Ulster Bank sells multi-million pound problem debt
Ulster Bank has sold distressed loans in Northern Ireland with a value of £261m.
The figure includes £22m worth of agricultural loans in Northern Ireland.
It is part of a wider disposal of problem debt on both sides of the border, but most of the loans are in the Irish Republic.
It is understood the loans were bought by US private equity firm Cerberus.
The bank said the sell-off would strengthen its balance sheet.
The loans involved have been in arrears or under specialist management for a significant period of time, the Ulster Bank added.
In May, the bank announced it was beginning a process to either restructure the debt or sell it off.
While the face value of the loans sold in Northern Ireland is £261m, the actual value of them is now likely to be considerably less.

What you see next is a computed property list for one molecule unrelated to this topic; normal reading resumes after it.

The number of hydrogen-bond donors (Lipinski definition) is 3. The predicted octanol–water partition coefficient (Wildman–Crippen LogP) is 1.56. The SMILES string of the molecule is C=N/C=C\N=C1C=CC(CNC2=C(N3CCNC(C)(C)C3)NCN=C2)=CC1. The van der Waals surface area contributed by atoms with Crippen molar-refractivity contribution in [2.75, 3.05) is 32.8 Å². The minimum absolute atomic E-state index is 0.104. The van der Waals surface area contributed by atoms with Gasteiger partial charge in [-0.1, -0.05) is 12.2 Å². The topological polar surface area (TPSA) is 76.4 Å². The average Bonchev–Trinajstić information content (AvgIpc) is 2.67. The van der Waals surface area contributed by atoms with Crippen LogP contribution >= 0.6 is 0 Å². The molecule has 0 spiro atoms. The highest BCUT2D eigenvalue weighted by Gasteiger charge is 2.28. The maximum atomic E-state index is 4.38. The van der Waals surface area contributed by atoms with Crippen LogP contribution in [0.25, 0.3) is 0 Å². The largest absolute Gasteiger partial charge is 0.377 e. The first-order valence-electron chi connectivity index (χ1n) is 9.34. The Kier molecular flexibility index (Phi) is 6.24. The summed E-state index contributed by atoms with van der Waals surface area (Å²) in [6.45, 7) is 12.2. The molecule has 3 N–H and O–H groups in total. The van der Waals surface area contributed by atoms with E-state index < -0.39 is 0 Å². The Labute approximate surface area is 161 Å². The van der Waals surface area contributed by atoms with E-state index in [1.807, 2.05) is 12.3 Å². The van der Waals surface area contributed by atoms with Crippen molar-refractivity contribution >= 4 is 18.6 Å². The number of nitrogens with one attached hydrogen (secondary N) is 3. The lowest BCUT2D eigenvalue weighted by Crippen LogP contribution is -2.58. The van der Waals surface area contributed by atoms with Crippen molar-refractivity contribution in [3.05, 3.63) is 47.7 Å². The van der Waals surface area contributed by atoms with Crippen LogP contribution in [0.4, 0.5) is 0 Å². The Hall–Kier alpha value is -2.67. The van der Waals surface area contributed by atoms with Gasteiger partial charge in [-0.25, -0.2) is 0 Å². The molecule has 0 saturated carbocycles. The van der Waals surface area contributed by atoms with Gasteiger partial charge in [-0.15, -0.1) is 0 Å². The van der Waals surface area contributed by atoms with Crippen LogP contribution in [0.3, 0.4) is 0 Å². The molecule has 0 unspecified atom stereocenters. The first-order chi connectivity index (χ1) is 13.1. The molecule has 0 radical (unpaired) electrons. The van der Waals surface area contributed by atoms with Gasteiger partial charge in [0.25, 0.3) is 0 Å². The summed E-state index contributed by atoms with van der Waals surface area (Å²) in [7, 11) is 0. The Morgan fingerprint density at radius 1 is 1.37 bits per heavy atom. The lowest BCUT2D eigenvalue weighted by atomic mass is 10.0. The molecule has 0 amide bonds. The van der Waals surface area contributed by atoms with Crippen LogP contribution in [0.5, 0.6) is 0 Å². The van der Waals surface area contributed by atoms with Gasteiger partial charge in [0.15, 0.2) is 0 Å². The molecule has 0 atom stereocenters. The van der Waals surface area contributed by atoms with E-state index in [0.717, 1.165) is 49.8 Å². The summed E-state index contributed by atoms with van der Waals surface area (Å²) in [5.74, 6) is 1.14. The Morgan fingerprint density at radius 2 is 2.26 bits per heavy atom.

The sell-off is part of a wider disposal of problem debt on both sides of the border - the total value of all Ulster Bank debt which has been sold is 2.5bn euros or £2.25bn.
An Ulster Bank spokesperson said: "Ulster Bank has confirmed the completion of a sale of significantly impaired loan portfolio, predominantly in the Republic of Ireland, enabling the bank to strengthen its balance sheet for the benefit of its customers.
"We will be in contact with all affected customers in the coming days to help them as their loans transition to their new owner."
It is understood the existing rights, obligations and regulatory protections of the borrowers transfer with the loans.